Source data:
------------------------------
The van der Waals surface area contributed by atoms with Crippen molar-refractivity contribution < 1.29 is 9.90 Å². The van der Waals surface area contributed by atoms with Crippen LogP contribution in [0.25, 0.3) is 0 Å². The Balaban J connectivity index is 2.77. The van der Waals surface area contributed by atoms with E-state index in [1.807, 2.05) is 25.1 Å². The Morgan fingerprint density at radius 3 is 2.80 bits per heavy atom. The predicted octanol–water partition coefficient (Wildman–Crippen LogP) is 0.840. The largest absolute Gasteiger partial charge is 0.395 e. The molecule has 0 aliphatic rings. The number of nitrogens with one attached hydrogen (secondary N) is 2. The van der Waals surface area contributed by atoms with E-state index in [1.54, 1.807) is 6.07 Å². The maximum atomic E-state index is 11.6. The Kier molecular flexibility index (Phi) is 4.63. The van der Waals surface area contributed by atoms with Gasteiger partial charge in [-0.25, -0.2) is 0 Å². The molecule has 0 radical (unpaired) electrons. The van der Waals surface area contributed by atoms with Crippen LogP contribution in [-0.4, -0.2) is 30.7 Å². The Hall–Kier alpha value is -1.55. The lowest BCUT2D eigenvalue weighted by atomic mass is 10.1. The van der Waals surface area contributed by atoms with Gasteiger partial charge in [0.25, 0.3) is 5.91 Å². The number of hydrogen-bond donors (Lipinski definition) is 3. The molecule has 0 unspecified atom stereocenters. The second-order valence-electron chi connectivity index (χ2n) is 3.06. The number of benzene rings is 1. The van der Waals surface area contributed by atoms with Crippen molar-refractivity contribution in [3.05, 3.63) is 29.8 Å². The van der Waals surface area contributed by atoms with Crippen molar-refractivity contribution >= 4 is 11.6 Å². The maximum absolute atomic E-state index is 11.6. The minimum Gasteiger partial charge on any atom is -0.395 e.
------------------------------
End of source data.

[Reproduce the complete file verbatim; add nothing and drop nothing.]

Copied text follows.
The van der Waals surface area contributed by atoms with Crippen molar-refractivity contribution < 1.29 is 9.90 Å². The van der Waals surface area contributed by atoms with Crippen LogP contribution in [0.25, 0.3) is 0 Å². The Balaban J connectivity index is 2.77. The van der Waals surface area contributed by atoms with E-state index in [1.807, 2.05) is 25.1 Å². The Morgan fingerprint density at radius 3 is 2.80 bits per heavy atom. The predicted octanol–water partition coefficient (Wildman–Crippen LogP) is 0.840. The largest absolute Gasteiger partial charge is 0.395 e. The molecule has 0 aliphatic rings. The number of nitrogens with one attached hydrogen (secondary N) is 2. The van der Waals surface area contributed by atoms with E-state index in [1.54, 1.807) is 6.07 Å². The maximum atomic E-state index is 11.6. The Kier molecular flexibility index (Phi) is 4.63. The van der Waals surface area contributed by atoms with Gasteiger partial charge in [-0.25, -0.2) is 0 Å². The molecule has 0 radical (unpaired) electrons. The van der Waals surface area contributed by atoms with Crippen LogP contribution in [-0.4, -0.2) is 30.7 Å². The Hall–Kier alpha value is -1.55. The lowest BCUT2D eigenvalue weighted by atomic mass is 10.1. The van der Waals surface area contributed by atoms with Gasteiger partial charge in [0.25, 0.3) is 5.91 Å². The number of hydrogen-bond donors (Lipinski definition) is 3. The molecule has 0 unspecified atom stereocenters. The second-order valence-electron chi connectivity index (χ2n) is 3.06. The number of benzene rings is 1. The van der Waals surface area contributed by atoms with Crippen molar-refractivity contribution in [3.05, 3.63) is 29.8 Å². The van der Waals surface area contributed by atoms with Crippen molar-refractivity contribution >= 4 is 11.6 Å². The maximum absolute atomic E-state index is 11.6. The minimum Gasteiger partial charge on any atom is -0.395 e.